SYSTEM.ADMIN.PERFM.EVENT                                          0
SYSTEM.ADMIN.QMGR.EVENT                                           1
SYSTEM.ADMIN.STATISTICS.QUEUE                                     0
SYSTEM.ADMIN.TRACE.ROUTE.QUEUE                                    0
SYSTEM.AUTH.DATA.QUEUE                                           54
SYSTEM.CHANNEL.INITQ                                              0
SYSTEM.CHANNEL.SYNCQ                                              0
SYSTEM.CICS.INITIATION.QUEUE                                      0
SYSTEM.CLUSTER.COMMAND.QUEUE                                      0
SYSTEM.CLUSTER.REPOSITORY.QUEUE                                   1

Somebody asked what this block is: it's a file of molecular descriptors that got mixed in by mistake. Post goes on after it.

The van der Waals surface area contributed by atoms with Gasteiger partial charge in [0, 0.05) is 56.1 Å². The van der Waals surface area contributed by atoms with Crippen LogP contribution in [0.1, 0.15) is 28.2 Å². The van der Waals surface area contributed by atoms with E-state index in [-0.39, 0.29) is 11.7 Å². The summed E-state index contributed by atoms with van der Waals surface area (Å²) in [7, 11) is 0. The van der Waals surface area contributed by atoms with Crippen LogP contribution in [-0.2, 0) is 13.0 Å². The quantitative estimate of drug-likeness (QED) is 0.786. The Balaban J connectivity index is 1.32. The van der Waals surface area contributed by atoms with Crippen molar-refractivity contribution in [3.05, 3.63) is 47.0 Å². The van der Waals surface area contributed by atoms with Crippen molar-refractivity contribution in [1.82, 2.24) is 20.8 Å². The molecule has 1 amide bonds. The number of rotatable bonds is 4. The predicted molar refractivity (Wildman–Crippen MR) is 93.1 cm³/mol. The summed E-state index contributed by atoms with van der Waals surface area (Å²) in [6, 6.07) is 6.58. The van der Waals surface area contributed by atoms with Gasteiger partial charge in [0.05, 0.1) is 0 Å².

SYSTEM.CLUSTER.TRANSMIT.QUEUE                                     0
SYSTEM.DEAD.LETTER.QUEUE                                          0
SYSTEM.DEFAULT.INITIATION.QUEUE                                   0
SYSTEM.DEFAULT.LOCAL.QUEUE                                        0
SYSTEM.PENDING.DATA.QUEUE                                         0
TINY_QUEUE                                                       12


PS-WMQ DALE >  Get-WMQQueues | Select Name, CurrentDepth | Where { $_.CurrentDepth -gt 0 }

Name                                                   CurrentDepth
----                                                   ------------
SYSTEM.ADMIN.QMGR.EVENT                                           1
SYSTEM.AUTH.DATA.QUEUE                                           54
SYSTEM.CLUSTER.REPOSITORY.QUEUE                                   1
TINY_QUEUE                                                       12